The Buccaneers rushed 44 times for 161 yards. That’s 100 more yards than they ran to come. Unlike Tampa Bay’s first nine games, Brady’s throws came on the run, not because the Bucks couldn’t run.

“It kind of wears you out when you’re getting ready for them to throw the ball a little bit more,” Diggs said. “They executed it really well today, so I don’t blame them for continuing to stick with the run game.

“We just have to do our jobs better. At the end of the day, we have to get better.”

As Diggs pointed out, the Bucs ran on first downs, second downs, all downs. They converted 10 of 15 third downs.

Seattle, by contrast, was 1 of 9 on third down.

“It means what happened in the game, our inability to function there,” Carroll said.

No, not according to plan.

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Tampa Bay Buccaneers’ Leonard Fournette (7) runs for a touchdown during the first half of an NFL football game against the Seattle Seahawks, Sunday, Nov. 13, 2022, in Munich, Germany. (AP Photo/Gary McCullough) Gary McCullough AP

“It’s another one of those things where I tell you they’ve broken some trends where we make them stop on one down and they start it again on the next down,” Diggs said. “It was kind of different than what they’ve done in the past.”

Anomaly? Worried about the Seahawks trend?

They thought they fixed it.

But Sunday looked and felt like the Seahawks from September to October as San Francisco, Atlanta and New Orleans ran all over them. Seattle had the NFL’s worst rushing defense, worst overall defense and a 2-3 record at the time.

The Giants entered Seattle last month with the second-best offense in the league. They were totally committed to it. But the Seahawks stopped it and New York won that game.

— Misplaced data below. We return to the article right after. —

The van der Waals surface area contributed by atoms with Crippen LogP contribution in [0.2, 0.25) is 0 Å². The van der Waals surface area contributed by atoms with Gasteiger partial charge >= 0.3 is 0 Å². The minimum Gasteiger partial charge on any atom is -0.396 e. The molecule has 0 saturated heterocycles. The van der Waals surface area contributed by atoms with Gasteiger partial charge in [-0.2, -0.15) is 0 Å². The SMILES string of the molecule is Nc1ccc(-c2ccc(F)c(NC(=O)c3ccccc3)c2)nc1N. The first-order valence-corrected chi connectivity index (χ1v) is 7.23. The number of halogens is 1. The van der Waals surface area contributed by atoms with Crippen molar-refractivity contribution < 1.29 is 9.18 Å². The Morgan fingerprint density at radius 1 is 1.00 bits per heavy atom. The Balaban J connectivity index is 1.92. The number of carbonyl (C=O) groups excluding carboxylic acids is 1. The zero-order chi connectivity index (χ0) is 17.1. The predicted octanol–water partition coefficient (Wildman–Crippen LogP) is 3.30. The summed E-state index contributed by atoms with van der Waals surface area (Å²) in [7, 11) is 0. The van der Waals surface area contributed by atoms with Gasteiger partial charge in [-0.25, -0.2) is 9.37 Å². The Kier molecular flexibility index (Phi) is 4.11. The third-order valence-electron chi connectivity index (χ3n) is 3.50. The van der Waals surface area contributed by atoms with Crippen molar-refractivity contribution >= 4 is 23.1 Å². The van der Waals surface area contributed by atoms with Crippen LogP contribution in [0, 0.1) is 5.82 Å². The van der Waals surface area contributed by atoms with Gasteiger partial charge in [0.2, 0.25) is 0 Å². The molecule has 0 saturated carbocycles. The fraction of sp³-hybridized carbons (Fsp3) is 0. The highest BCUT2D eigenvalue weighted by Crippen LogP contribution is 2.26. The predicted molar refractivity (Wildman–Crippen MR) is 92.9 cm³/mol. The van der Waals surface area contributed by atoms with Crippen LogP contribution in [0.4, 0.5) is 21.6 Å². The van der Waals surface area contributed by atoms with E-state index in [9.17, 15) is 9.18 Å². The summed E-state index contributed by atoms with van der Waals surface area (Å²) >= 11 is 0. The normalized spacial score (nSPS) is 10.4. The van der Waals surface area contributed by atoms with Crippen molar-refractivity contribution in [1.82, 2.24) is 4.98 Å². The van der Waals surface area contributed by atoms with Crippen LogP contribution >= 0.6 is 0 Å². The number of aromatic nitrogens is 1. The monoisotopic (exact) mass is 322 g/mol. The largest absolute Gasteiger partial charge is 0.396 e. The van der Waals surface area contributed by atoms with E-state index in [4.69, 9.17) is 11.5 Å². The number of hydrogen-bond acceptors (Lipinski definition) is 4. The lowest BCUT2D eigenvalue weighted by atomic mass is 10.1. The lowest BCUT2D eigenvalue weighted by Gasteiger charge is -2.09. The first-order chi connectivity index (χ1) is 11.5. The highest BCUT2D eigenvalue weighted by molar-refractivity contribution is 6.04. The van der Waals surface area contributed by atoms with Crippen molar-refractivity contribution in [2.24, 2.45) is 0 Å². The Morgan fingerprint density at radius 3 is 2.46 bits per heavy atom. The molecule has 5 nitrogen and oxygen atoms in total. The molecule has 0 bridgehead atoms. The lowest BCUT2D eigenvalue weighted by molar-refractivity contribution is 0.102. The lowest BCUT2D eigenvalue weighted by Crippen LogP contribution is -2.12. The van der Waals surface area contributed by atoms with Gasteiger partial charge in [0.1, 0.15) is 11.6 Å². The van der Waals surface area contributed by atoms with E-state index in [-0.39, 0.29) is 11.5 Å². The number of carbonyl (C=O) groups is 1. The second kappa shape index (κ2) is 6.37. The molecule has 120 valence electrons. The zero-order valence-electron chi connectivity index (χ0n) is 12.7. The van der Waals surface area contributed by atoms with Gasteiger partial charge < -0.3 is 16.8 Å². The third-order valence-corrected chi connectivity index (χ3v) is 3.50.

But Tampa Bay was reminded that if Seattle’s offense gets going, even if it gets shut down, that could be the way to beat the Seahawks.

“Once it got going, they stuck with it,” linebacker Jordin Brooks said of the Buccaneers. “That’s what’s in the league. We just have to do a better job.”

Brooks said his defense wasn’t physical enough early in the game when Tampa Bay went on a run and win.

Diggs did not respond to a question about whether his defense’s issues of rank lapses, breakaway liability and rebounding returned in September in Munich.

Maybe the defense captain didn’t want to.

“I just think, like I said, they broke some of the trends that we’ve been learning about throughout the week. You should expect that with Tom. He runs the game and he understands, and he and (Bucks offensive coordinator Byron) Leftwich are good there.

“I just think eventually we have to get some of that yardage out. When we get gap yardage and start getting stops and when we get them in the sticks, we have to get them in the sticks and keep them in the sticks.”

The Seahawks, 6-4, remain in first place in the NFC West with a half-game lead over the 49ers (5-4). Seattle has a bye after Europe this week. It hosts Las Vegas (2-7) on Nov. 27, then plays the struggling Rams (3-6) and hosts Carolina (3-6) in the next three games.

“Everyone can be the best. I think we could all do better,” Diggs said. “I think if we can put guys in the sticks and keep them in the sticks, we definitely play a lot better because we control what the guys want to do.”

Or maybe that’s just what Carroll said on the way to the plane and the 12 1/2-hour flight home to Seattle for the bye week.

“I would just say it’s very difficult to win them all,” the coach said, “to win every game.”

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Seattle Seahawks head coach Pete Carroll waves to fans as he walks onto the field before an NFL football game against the Tampa Bay Buccaneers, Sunday, Nov. 13, 2022, in Munich, Germany. (AP Photo/Gary McCullough) Gary McCullough AP

Greg Bell is a Seahawks and NFL writer for The News Tribune. In January 2019, he was named the Washington State Sports Journalist of the Year by the National Sports Media Association. He began covering the NFL in 2002 as the Oakland Raiders beat writer for The Sacramento Bee. The Ohio native began covering the Seahawks in their first Super Bowl season in 2005. In the past, he graduated from West Point and served as a tactical intelligence officer in the US Army, so he might ask you to give it up and give him a 10.